Nature has a positive impact on the mental health of adolescents, but little is known about why

Rowley, M. ., Topciu, R. ., & Owens, M. . (2022). A systematic review of mechanisms underpinning psychological change following nature exposure in an adolescent population. International Journal of Environmental Research and Public Health, 19.

Benefits of nature for human health are well documented, including mental health and wellbeing. Factors accounting for these benefits, however, are not clearly understood. This systematic review of the literature aimed “to identify any mechanisms of psychological change following exposure to nature within an adolescent population.” Identifying such mechanisms would be invaluable in designing nature-related strategies to promote the mental health of adolescents.

Twenty-seven studies were included in this review. All of the studies involved participants between 10 and 24 years of age, were published in English in peer-reviewed journals between 1996 and 2021, used experimental or quasi-experimental research methods, and assessed mental health and/or psychological outcomes of nature exposure. Studies focusing on outdoor therapy programs were not included, as the intent was to distinguish the impact of nature exposure from the impact of nature-related therapeutic interventions on mental health. Each study was assessed for quality of the research methods used and manually searched for mediation analyses, which is a statistical strategy exploring why or how two factors are related. In this case, the idea was to identify mechanisms explaining a link between nature exposure and mental health outcomes.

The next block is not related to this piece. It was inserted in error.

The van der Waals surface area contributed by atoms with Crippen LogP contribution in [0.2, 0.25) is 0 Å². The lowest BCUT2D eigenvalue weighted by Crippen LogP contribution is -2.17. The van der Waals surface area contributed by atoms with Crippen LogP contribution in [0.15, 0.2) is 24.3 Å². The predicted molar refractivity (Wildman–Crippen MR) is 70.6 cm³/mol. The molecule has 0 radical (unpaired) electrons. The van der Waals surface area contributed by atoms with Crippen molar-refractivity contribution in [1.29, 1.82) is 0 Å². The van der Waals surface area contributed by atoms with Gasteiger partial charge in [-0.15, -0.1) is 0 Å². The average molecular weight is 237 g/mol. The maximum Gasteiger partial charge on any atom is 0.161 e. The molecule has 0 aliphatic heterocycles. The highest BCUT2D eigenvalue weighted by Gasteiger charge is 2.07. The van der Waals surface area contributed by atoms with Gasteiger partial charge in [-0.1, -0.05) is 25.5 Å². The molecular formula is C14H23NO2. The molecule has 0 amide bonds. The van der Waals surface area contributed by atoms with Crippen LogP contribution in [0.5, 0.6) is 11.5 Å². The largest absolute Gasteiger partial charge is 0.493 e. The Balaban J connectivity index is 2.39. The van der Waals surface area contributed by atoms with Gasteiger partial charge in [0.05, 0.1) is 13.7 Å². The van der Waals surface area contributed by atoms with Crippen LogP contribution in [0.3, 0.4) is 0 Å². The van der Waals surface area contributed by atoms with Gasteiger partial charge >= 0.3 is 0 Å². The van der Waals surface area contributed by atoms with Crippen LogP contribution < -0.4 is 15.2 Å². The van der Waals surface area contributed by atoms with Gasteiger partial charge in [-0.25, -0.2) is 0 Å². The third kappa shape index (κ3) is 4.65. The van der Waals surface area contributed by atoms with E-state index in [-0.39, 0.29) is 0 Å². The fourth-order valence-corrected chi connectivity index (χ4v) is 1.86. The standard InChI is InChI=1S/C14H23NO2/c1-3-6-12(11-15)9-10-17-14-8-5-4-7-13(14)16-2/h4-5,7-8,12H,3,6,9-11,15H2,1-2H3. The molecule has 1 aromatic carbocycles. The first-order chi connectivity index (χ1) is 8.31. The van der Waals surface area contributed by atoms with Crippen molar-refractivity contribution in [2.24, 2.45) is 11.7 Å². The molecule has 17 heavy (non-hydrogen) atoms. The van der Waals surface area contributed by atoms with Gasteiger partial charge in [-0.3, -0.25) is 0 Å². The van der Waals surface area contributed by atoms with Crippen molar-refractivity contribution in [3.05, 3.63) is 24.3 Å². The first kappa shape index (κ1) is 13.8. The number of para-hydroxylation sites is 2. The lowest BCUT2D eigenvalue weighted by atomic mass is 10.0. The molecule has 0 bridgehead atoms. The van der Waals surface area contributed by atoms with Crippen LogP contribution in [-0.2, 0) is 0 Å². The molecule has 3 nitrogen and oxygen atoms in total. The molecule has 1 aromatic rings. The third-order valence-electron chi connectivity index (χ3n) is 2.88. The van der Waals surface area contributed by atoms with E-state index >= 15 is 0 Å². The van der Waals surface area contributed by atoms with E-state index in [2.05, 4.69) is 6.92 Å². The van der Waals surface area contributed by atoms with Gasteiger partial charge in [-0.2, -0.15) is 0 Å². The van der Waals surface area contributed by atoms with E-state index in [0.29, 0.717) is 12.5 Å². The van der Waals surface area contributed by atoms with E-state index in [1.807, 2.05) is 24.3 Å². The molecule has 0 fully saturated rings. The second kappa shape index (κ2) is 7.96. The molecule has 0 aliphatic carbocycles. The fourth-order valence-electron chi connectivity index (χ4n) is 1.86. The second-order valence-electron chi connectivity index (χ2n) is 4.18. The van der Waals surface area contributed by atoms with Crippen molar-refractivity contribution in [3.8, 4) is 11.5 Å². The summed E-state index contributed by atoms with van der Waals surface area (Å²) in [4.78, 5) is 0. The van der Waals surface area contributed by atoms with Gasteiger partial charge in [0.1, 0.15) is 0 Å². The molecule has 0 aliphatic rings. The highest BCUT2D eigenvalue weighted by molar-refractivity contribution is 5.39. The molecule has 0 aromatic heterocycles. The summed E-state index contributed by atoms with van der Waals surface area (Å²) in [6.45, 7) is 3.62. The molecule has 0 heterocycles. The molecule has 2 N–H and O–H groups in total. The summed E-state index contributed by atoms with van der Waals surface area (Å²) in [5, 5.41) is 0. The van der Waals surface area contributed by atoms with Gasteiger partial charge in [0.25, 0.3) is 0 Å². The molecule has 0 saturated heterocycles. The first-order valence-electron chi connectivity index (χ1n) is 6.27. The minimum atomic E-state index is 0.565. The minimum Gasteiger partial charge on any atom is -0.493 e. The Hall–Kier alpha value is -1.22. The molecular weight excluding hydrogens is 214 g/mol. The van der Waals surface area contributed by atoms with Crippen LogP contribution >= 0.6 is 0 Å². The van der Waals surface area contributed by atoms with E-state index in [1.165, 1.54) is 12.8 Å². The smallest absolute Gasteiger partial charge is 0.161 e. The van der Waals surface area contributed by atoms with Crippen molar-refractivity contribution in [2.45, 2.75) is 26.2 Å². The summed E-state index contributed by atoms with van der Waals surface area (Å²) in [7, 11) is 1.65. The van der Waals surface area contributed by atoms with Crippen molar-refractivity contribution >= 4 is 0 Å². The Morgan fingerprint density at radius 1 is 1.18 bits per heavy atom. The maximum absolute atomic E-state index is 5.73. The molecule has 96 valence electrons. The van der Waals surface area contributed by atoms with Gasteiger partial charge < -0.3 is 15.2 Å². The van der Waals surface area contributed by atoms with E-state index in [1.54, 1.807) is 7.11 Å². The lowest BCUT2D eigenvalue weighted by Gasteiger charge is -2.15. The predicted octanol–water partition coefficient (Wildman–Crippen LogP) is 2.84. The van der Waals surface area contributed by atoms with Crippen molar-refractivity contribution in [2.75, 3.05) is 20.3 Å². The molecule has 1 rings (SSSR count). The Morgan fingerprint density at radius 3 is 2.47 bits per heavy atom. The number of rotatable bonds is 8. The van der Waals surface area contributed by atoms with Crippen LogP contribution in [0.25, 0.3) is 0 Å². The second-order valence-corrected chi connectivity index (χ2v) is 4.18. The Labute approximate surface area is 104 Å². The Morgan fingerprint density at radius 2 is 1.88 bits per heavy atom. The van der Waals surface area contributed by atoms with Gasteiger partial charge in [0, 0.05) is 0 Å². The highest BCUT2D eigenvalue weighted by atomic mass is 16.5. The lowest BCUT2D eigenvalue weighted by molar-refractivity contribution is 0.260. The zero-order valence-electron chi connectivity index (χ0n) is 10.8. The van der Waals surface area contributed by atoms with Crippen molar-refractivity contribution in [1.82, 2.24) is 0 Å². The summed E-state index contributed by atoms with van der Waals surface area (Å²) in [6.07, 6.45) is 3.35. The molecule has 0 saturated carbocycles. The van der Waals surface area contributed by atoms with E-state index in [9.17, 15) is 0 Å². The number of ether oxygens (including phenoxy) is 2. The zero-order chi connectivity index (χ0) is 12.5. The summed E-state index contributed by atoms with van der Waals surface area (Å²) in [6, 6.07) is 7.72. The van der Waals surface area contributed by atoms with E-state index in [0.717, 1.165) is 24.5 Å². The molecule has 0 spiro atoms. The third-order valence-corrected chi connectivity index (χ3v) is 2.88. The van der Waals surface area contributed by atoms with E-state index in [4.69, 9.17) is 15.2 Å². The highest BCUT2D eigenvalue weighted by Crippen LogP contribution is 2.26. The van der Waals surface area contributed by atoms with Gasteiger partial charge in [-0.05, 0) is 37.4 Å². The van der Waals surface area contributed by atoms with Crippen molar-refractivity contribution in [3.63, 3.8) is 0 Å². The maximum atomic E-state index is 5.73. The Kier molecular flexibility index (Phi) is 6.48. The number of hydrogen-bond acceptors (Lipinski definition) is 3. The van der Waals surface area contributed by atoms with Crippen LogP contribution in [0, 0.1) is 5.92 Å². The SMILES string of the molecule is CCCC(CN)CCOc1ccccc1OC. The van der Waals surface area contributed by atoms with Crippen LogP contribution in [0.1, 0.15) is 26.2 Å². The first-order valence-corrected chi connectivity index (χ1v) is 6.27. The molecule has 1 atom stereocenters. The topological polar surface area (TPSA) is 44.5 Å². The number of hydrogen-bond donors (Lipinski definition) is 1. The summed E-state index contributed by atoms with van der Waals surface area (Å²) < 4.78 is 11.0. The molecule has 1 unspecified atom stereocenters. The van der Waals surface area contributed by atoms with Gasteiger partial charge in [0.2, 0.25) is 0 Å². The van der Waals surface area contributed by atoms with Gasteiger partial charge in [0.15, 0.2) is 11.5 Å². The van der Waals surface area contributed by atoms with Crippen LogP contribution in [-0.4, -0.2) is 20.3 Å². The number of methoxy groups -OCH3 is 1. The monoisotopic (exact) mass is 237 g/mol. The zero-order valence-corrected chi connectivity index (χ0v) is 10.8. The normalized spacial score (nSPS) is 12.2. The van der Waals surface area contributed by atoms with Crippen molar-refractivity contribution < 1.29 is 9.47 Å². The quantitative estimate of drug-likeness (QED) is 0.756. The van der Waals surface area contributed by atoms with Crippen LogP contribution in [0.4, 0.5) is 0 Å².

Studies in this review were carried out across three continents: Asia, Australasia and Europe. Twenty studies used an experimental design, seven a quasi-experimental design. Sample sizes ranged from 13 to 396. Over half of the studies (59%) had under 70 participants. One study included only females; eleven studies included only males. The other fifteen included both males and females. The type of nature exposure and contact with nature varied greatly. Sixty significant outcomes of psychological change following exposure to nature were identified. These outcomes were assigned to one of ten categories: Mood and Affect, Mental Health, Wellbeing, Perceived Restoration, Stress, Energy, Cognitive Functioning, Resilience, Self-concept and Pro-social Behaviour. Findings within each of these categories were significant, except in the areas of Self-concept and Pro-social Behavior. Only one study included a formal mediation analysis. This analysis showed that a sense of belonging directly contributed to increases in resilience.

The findings of this review indicate that exposure to nature has a positive impact on outcomes of psychological change in adolescents. “Firm conclusions on key mechanisms, however, cannot be made, given that the studies in the current review are methodologically limited and there is a paucity of mediation analyses.” These findings highlight the need for future research focusing on the potential mediators of nature exposure on wellbeing in adolescents. Ideally, this research would include robustly controlled, experimental studies with longitudinal designs.

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